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The Many Faces of the White Witch – Part I

The Icon The most iconic character (after Aslan the Lion, that is) of The Chronicles of Narnia is The White Witch, the villainess of both the first book and the sixth, and referred to in all the others. She’s a sorceress, a wicked queen, a petty spoilsport, a warrior general, and a femme fatale all …

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Worldbuilding Wednesday 7/8/20: Narnia VI

As I mentioned in last week’s Worldbuilding Wednesday, almost none of Lewis’s female Narnian creatures received a name, whether they were Talking Beasts or mythological beings. I’ve attempted to rectify that here. Naiads and maenads have Greek-type names, and dryads and hamadryads those relating to trees. As Hamadryads are bonded only to a particular kind …

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Narnia Boxed Set

This boxed set of The Chronicles of Narnia was my Holy Grail for a few years. Released in 1970, it was the first time all the books were offered together in a decorated cardboard slipcase. The original Baynes drawings were used on the inside, but the covers, with their vague art deco leanings and childlike, …

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Worldbuilding Wednesday 7/1/20: Narnia V

In addition to Talking Beasts, Narnia was home to many other beings from Western mythology, as well as a few Lewis created himself. Some were referenced often, like centaurs and dwarves. Others received just one mention, like the laundry list of baddies under the White Witch’s command who bind Aslan to the Stone Table. I’ve …

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Louis Wain’s Aslan

This artist’s depiction of Aslan, with its eerie staring eyes, shares a disturbing similarity to the cat pictures of popular Victorian English artist Louis Wain. Wain is often cited in psychology textbooks as a classic case of how schizophrenia alters the afflicted’s sense of reality.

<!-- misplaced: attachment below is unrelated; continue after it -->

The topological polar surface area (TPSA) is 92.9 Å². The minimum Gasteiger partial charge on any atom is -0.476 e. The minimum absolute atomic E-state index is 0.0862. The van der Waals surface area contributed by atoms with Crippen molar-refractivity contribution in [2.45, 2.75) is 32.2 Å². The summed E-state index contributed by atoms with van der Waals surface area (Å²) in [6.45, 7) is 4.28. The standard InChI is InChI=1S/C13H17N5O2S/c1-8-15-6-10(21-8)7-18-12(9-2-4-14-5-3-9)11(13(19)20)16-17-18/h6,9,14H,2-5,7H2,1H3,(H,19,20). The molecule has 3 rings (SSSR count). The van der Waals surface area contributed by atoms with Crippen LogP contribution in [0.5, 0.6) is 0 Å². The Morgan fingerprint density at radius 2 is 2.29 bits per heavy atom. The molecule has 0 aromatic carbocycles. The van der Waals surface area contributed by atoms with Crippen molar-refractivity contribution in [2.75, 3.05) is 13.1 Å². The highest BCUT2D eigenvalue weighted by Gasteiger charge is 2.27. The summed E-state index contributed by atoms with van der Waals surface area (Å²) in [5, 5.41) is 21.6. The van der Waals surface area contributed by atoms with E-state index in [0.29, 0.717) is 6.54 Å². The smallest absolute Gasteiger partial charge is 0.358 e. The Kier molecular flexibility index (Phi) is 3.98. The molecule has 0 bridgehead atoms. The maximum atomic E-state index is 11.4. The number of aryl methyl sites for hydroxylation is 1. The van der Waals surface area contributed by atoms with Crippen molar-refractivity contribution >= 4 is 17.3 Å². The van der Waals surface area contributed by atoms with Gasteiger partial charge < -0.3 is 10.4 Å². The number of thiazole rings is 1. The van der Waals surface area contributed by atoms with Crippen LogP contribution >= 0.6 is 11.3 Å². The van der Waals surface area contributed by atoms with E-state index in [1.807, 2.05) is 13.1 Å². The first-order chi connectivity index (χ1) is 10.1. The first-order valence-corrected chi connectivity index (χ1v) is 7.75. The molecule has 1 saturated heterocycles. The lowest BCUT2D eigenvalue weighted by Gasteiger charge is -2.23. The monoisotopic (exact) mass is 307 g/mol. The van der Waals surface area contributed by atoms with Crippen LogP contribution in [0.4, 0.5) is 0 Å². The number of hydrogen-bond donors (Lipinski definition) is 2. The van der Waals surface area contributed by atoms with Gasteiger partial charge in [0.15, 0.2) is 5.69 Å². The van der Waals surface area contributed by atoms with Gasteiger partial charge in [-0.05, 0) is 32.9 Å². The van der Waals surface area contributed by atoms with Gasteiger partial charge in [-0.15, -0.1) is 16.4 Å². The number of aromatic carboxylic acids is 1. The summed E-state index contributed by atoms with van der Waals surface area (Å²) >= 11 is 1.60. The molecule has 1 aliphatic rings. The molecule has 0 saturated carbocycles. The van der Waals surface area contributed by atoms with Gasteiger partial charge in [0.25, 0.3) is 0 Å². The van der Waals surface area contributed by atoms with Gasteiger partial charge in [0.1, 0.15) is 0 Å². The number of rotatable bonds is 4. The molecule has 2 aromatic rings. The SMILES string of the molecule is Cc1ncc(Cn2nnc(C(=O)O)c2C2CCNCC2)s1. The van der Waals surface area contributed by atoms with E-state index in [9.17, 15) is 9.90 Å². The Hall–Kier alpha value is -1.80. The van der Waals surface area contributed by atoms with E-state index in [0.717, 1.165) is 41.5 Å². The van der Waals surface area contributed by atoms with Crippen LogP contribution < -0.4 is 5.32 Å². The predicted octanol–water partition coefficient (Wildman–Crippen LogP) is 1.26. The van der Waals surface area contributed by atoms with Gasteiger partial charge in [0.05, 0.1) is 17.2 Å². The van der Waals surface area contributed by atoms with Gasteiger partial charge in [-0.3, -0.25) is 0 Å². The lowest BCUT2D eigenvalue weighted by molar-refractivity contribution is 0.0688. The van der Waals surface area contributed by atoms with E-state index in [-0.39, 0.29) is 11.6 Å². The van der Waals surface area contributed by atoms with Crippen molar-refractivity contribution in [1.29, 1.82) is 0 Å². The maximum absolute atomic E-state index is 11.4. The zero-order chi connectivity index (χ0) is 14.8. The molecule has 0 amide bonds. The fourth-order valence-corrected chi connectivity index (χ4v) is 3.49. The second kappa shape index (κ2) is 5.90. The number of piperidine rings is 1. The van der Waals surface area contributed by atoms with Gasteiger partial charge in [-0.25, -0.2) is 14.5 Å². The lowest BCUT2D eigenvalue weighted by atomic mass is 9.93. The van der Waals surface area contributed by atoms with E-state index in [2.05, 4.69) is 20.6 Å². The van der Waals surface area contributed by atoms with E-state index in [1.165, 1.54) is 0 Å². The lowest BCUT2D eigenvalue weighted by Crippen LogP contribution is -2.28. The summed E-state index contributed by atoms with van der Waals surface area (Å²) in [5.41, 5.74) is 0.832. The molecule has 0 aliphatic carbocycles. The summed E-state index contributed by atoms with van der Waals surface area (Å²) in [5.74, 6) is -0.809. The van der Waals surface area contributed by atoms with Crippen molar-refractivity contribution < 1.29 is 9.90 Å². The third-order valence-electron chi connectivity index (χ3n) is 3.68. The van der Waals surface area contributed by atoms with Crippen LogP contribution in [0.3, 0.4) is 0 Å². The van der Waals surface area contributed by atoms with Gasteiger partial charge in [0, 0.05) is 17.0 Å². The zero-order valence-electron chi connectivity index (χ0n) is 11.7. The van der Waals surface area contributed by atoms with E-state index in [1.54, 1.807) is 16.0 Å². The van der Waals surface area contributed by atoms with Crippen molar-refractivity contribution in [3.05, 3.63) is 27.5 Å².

Worldbuilding Wednesday 6/24/20: Narnia IV

As written by Lewis, the Talking Beasts of Narnia cover a wide range of species. The Magician’s Nephew, which was the third book Lewis wrote (but the 6th published) gives a good depiction of their genesis: they bubble up from the earth itself like bubbles of gas through hot lava. There’s an elephant, big cats, …

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Cair Paravel

Cair Paravel, Narnia’s royal castle, as depicted in a Pauline Baynes illustration from the original book, and in an artist’s concept for the movie. The movie version is larger and grander but keeps to the same outline.  

Worldbuilding Wednesday 6/17/20: Narnia III

Speaking of Prince Caspian, the book contains one of the most memorable of all the series’s peripheral characters: Reepicheep the Mouse, short in stature but long on bravery. To me he was the Narnia equivalent of Scappy-Doo, Scooby-Doo’s more eloquent little nephew: annoying.  He does introduce, however, the Narnian way of naming mice: three-syllable names …

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Witch’s League Smackdown

This is hilarious.

Worldbuilding Wednesday 6/10/20: Narnia II

C. S. Lewis actually wrote Prince Caspian, the second book of The Chronicles of Narnia, hot on the tail of the first.  In it, he explored an idea he had been playing around with for a while: What if King Arthur actually returned to England during the Battle of Britain as prophesied (when England was …

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